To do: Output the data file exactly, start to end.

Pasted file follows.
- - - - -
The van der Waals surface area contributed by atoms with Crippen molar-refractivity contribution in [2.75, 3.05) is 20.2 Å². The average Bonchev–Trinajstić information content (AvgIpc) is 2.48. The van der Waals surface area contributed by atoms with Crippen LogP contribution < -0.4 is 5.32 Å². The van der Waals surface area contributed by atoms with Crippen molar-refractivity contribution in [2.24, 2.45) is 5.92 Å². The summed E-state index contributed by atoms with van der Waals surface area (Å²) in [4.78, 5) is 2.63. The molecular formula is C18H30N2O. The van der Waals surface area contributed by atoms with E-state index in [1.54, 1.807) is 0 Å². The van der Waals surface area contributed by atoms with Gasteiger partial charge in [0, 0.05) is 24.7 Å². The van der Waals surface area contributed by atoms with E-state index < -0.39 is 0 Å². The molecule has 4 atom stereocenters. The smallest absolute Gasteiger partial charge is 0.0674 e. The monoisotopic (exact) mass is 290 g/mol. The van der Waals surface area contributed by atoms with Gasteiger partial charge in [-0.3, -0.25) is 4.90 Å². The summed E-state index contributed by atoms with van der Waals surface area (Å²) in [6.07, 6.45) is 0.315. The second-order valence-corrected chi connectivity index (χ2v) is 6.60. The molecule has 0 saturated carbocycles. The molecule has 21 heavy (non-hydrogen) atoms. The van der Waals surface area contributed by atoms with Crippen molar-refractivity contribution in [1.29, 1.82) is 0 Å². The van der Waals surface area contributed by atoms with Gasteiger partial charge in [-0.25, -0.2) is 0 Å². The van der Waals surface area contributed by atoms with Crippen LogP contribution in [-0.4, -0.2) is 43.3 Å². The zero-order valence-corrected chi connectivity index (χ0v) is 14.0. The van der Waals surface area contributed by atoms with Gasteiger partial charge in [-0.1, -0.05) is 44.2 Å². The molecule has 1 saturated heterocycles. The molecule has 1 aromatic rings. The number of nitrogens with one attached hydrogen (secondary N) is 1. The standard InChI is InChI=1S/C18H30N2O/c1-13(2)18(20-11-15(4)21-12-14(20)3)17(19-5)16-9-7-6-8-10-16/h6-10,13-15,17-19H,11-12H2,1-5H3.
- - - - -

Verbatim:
The van der Waals surface area contributed by atoms with Crippen molar-refractivity contribution in [2.75, 3.05) is 20.2 Å². The average Bonchev–Trinajstić information content (AvgIpc) is 2.48. The van der Waals surface area contributed by atoms with Crippen LogP contribution < -0.4 is 5.32 Å². The van der Waals surface area contributed by atoms with Crippen molar-refractivity contribution in [2.24, 2.45) is 5.92 Å². The summed E-state index contributed by atoms with van der Waals surface area (Å²) in [4.78, 5) is 2.63. The molecular formula is C18H30N2O. The van der Waals surface area contributed by atoms with E-state index in [1.54, 1.807) is 0 Å². The van der Waals surface area contributed by atoms with Gasteiger partial charge in [0, 0.05) is 24.7 Å². The van der Waals surface area contributed by atoms with E-state index < -0.39 is 0 Å². The molecule has 4 atom stereocenters. The smallest absolute Gasteiger partial charge is 0.0674 e. The monoisotopic (exact) mass is 290 g/mol. The van der Waals surface area contributed by atoms with Gasteiger partial charge in [-0.3, -0.25) is 4.90 Å². The summed E-state index contributed by atoms with van der Waals surface area (Å²) in [6.07, 6.45) is 0.315. The second-order valence-corrected chi connectivity index (χ2v) is 6.60. The molecule has 0 saturated carbocycles. The molecule has 21 heavy (non-hydrogen) atoms. The van der Waals surface area contributed by atoms with Crippen molar-refractivity contribution in [1.29, 1.82) is 0 Å². The van der Waals surface area contributed by atoms with Gasteiger partial charge in [-0.25, -0.2) is 0 Å². The van der Waals surface area contributed by atoms with Crippen LogP contribution in [-0.4, -0.2) is 43.3 Å². The zero-order valence-corrected chi connectivity index (χ0v) is 14.0. The van der Waals surface area contributed by atoms with Gasteiger partial charge in [-0.1, -0.05) is 44.2 Å². The molecule has 1 saturated heterocycles. The molecule has 1 aromatic rings. The number of nitrogens with one attached hydrogen (secondary N) is 1. The standard InChI is InChI=1S/C18H30N2O/c1-13(2)18(20-11-15(4)21-12-14(20)3)17(19-5)16-9-7-6-8-10-16/h6-10,13-15,17-19H,11-12H2,1-5H3.